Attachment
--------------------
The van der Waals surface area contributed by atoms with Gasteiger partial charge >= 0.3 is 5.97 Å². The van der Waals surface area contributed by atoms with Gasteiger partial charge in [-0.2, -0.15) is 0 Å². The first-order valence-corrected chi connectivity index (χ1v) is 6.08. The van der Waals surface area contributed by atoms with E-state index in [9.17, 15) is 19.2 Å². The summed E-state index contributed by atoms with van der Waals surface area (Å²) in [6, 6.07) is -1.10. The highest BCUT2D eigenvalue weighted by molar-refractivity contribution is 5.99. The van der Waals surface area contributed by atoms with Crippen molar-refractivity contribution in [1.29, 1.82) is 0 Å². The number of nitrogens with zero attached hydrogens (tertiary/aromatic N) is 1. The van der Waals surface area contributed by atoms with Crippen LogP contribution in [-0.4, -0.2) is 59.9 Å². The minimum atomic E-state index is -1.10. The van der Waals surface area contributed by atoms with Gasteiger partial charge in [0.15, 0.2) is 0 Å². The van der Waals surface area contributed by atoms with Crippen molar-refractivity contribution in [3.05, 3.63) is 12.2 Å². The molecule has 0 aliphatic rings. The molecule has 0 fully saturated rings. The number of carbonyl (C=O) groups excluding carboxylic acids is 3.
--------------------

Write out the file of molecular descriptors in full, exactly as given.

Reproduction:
The van der Waals surface area contributed by atoms with Gasteiger partial charge >= 0.3 is 5.97 Å². The van der Waals surface area contributed by atoms with Gasteiger partial charge in [-0.2, -0.15) is 0 Å². The first-order valence-corrected chi connectivity index (χ1v) is 6.08. The van der Waals surface area contributed by atoms with E-state index in [9.17, 15) is 19.2 Å². The summed E-state index contributed by atoms with van der Waals surface area (Å²) in [6, 6.07) is -1.10. The highest BCUT2D eigenvalue weighted by molar-refractivity contribution is 5.99. The van der Waals surface area contributed by atoms with Crippen molar-refractivity contribution in [1.29, 1.82) is 0 Å². The number of nitrogens with zero attached hydrogens (tertiary/aromatic N) is 1. The van der Waals surface area contributed by atoms with Crippen LogP contribution in [-0.4, -0.2) is 59.9 Å². The minimum atomic E-state index is -1.10. The van der Waals surface area contributed by atoms with Gasteiger partial charge in [0.15, 0.2) is 0 Å². The van der Waals surface area contributed by atoms with Crippen molar-refractivity contribution in [3.05, 3.63) is 12.2 Å². The molecule has 0 aliphatic rings. The molecule has 0 fully saturated rings. The number of carbonyl (C=O) groups excluding carboxylic acids is 3.